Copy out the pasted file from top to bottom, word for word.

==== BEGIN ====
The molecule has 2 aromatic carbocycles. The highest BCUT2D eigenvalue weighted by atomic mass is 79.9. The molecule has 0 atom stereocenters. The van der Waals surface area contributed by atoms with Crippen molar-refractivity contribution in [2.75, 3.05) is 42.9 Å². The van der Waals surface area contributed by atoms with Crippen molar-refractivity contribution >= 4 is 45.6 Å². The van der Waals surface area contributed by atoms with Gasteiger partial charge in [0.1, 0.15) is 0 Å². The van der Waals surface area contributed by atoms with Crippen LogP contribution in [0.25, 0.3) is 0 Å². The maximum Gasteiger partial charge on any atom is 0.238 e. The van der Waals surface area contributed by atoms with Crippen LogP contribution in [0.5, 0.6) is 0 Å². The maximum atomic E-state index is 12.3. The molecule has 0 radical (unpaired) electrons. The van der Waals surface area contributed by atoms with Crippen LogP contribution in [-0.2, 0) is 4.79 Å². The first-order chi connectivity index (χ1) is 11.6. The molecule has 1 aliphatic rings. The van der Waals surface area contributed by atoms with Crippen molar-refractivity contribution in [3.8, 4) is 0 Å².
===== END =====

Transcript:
The molecule has 2 aromatic carbocycles. The highest BCUT2D eigenvalue weighted by atomic mass is 79.9. The molecule has 0 atom stereocenters. The van der Waals surface area contributed by atoms with Crippen molar-refractivity contribution in [2.75, 3.05) is 42.9 Å². The van der Waals surface area contributed by atoms with Crippen molar-refractivity contribution >= 4 is 45.6 Å². The van der Waals surface area contributed by atoms with Gasteiger partial charge in [0.1, 0.15) is 0 Å². The van der Waals surface area contributed by atoms with Crippen LogP contribution in [0.25, 0.3) is 0 Å². The maximum Gasteiger partial charge on any atom is 0.238 e. The van der Waals surface area contributed by atoms with Crippen LogP contribution in [0.5, 0.6) is 0 Å². The maximum atomic E-state index is 12.3. The molecule has 0 radical (unpaired) electrons. The van der Waals surface area contributed by atoms with Crippen LogP contribution in [-0.2, 0) is 4.79 Å². The first-order chi connectivity index (χ1) is 11.6. The molecule has 1 aliphatic rings. The van der Waals surface area contributed by atoms with Crippen molar-refractivity contribution in [3.8, 4) is 0 Å².